The second half ends with the final horn signaling a 63-62 Texas A&M victory. In the end, 19 fouls are called on Texas A&M and 18 on Stanford, with no technical fouls.

The last nine seconds of the game provides a furious finish to the Aggies’ 10-point comeback after Stanford’s Nnemkadi Ogwumike scores on a layup to put the Cardinal up by one. Texas A&M answers with a layup by Tyra White with three seconds to play that proves to be the game-winner. The Aggies then intercept Stanford’s desperation pass to seal the win.

In the postgame press conference, Blair was asked if he hoped his player would have passed the ball or taken it to the basket.

“No, I wanted her to take it to the rack because they just got finished on the other end,” he said. “And I think the officials were going to let it go. They were going to let the kids win it.

“And I was jumping up and down thinking I should have had an and-one. Tara probably thought she needed an and-one down on the play on the other end. But we’re prejudiced, OK? You had three Final Four officials that have called a lot of Final Fours, and they were good officiating.”

The officials are back in the locker room dissecting their performances while waiting on a DVD on the game. Struckhoff enters the room, and they go over her notes.

Soon, the trio will slap hands and bump fists to encourage the second group of officials – Denise Brooks, Cameron Inouye and Sue Blauch – who are heading out for the Connecticut-Notre Dame game. They’ll begin to nosh on their postgame meals of wraps, chips, oranges and cookies.

But not before Mattingly agonizes over one particular call. With 52.9 seconds on the clock, Stanford’s Melanie Murphy collided with Texas A&M’s Sydney Colson going for a loose ball and was whistled for her fifth foul.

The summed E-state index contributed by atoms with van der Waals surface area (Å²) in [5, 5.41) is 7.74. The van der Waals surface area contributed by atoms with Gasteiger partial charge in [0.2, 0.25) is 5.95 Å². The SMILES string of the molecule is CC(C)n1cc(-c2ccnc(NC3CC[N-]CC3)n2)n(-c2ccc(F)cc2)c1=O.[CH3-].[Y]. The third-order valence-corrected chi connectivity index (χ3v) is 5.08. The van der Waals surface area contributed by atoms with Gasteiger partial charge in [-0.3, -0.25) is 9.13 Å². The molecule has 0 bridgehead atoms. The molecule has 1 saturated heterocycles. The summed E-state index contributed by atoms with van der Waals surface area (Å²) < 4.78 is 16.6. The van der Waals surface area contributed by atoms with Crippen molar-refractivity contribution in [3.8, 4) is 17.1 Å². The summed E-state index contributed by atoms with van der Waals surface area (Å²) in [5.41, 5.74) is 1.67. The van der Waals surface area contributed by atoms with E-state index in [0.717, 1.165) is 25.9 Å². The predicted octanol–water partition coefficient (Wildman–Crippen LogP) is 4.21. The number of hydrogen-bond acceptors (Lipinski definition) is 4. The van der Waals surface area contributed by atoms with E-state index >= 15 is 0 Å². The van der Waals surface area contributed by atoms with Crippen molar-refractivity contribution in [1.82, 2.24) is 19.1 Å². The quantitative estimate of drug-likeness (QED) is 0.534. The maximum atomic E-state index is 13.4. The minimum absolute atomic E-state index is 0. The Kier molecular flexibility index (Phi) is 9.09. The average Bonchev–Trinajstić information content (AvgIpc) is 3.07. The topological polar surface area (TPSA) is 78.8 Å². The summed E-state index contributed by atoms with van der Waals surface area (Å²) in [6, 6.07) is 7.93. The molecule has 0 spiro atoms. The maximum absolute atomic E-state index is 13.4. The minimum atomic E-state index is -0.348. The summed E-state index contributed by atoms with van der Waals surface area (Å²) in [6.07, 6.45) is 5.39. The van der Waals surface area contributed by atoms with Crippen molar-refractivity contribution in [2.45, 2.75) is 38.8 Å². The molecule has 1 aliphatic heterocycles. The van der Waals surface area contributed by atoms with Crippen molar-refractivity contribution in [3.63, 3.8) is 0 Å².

“I guess just being my last foul, obviously I didn’t want to leave the game, and it’s the last game of my career,” Murphy told reporters when asked about the call. “So I guess they called it how they called it. And fifth foul, you’re out of the game.”

After watching the replay and receiving positive feedback, Mattingly feels better about making the call.

“It was a grind; it was down and dirty and the Aggies hung tough,” proclaimed one television analyst.

The officials talk about calls for the lead, center (or “C”) and the trail. They analyze plays such as a good no-call, a late whistle, a traveling violation one ref missed that was caught by another. “I didn’t feel there was a play we didn’t have a whistle that we should have had a whistle on,” Grinter tells the crew.

Jones demonstrates in slow motion glide how one player glided into position.

“Could I have done anything to help that?” she asks Mattingly about another play.

In the end, Grinter, Jones and Mattingly are satisfied with their collective performance on the biggest stage of college hoops, but still striving for perfection. Says Mattingly: “We didn’t do anything to make the committee second-guess themselves on these assignments. I’ve been here a lot so I get to pick on myself.”

Each player receives a DVD to study, but now it’s time for some well-deserved down time.

Officials are only human, after all.